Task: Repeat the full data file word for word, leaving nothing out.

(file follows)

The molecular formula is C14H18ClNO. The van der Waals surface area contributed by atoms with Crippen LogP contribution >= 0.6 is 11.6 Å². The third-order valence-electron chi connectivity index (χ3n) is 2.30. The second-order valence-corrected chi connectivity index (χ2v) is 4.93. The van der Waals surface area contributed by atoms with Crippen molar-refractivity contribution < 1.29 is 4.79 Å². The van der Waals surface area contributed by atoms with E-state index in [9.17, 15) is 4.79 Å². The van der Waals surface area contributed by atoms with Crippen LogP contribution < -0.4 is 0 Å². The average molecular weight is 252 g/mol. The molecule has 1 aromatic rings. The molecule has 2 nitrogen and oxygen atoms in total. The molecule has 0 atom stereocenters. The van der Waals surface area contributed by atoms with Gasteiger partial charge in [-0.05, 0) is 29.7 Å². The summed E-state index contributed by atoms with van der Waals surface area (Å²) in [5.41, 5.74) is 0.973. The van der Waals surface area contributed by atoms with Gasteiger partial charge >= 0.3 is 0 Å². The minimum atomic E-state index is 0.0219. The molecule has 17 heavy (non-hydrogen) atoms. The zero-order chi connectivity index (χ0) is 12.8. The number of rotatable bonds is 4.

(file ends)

The molecular formula is C14H18ClNO. The van der Waals surface area contributed by atoms with Crippen LogP contribution >= 0.6 is 11.6 Å². The third-order valence-electron chi connectivity index (χ3n) is 2.30. The second-order valence-corrected chi connectivity index (χ2v) is 4.93. The van der Waals surface area contributed by atoms with Crippen molar-refractivity contribution < 1.29 is 4.79 Å². The van der Waals surface area contributed by atoms with E-state index in [9.17, 15) is 4.79 Å². The van der Waals surface area contributed by atoms with Crippen LogP contribution < -0.4 is 0 Å². The average molecular weight is 252 g/mol. The molecule has 1 aromatic rings. The molecule has 2 nitrogen and oxygen atoms in total. The molecule has 0 atom stereocenters. The van der Waals surface area contributed by atoms with Gasteiger partial charge in [-0.05, 0) is 29.7 Å². The summed E-state index contributed by atoms with van der Waals surface area (Å²) in [5.41, 5.74) is 0.973. The van der Waals surface area contributed by atoms with Gasteiger partial charge >= 0.3 is 0 Å². The minimum atomic E-state index is 0.0219. The molecule has 17 heavy (non-hydrogen) atoms. The zero-order chi connectivity index (χ0) is 12.8. The number of rotatable bonds is 4.